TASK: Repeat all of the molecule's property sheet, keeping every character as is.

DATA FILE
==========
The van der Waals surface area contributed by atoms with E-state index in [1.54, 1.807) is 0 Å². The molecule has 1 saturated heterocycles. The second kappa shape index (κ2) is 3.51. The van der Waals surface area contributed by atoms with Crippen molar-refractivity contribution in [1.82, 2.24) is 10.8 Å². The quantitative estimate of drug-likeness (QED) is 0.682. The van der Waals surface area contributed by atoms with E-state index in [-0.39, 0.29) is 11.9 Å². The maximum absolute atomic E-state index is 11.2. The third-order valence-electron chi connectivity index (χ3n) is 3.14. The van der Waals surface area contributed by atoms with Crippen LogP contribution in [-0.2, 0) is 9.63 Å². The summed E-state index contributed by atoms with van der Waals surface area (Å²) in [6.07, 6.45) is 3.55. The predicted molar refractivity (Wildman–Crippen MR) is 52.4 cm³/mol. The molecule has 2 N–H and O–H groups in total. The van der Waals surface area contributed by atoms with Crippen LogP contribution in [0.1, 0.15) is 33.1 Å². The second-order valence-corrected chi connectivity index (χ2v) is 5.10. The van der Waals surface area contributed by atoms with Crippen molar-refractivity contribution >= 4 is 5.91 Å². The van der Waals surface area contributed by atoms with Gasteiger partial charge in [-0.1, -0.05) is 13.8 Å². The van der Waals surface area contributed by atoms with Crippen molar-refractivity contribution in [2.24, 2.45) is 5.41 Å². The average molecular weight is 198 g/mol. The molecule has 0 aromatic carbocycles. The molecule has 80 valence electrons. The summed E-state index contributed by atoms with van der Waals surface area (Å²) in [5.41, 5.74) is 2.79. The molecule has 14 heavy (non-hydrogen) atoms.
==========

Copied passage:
The van der Waals surface area contributed by atoms with E-state index in [1.54, 1.807) is 0 Å². The molecule has 1 saturated heterocycles. The second kappa shape index (κ2) is 3.51. The van der Waals surface area contributed by atoms with Crippen molar-refractivity contribution in [1.82, 2.24) is 10.8 Å². The quantitative estimate of drug-likeness (QED) is 0.682. The van der Waals surface area contributed by atoms with E-state index in [-0.39, 0.29) is 11.9 Å². The maximum absolute atomic E-state index is 11.2. The third-order valence-electron chi connectivity index (χ3n) is 3.14. The van der Waals surface area contributed by atoms with Crippen LogP contribution in [-0.2, 0) is 9.63 Å². The summed E-state index contributed by atoms with van der Waals surface area (Å²) in [6.07, 6.45) is 3.55. The predicted molar refractivity (Wildman–Crippen MR) is 52.4 cm³/mol. The molecule has 2 N–H and O–H groups in total. The van der Waals surface area contributed by atoms with Crippen LogP contribution in [0.1, 0.15) is 33.1 Å². The second-order valence-corrected chi connectivity index (χ2v) is 5.10. The van der Waals surface area contributed by atoms with Crippen molar-refractivity contribution >= 4 is 5.91 Å². The van der Waals surface area contributed by atoms with Gasteiger partial charge in [-0.1, -0.05) is 13.8 Å². The van der Waals surface area contributed by atoms with Crippen molar-refractivity contribution in [2.24, 2.45) is 5.41 Å². The average molecular weight is 198 g/mol. The molecule has 0 aromatic carbocycles. The molecule has 80 valence electrons. The summed E-state index contributed by atoms with van der Waals surface area (Å²) in [5.41, 5.74) is 2.79. The molecule has 14 heavy (non-hydrogen) atoms.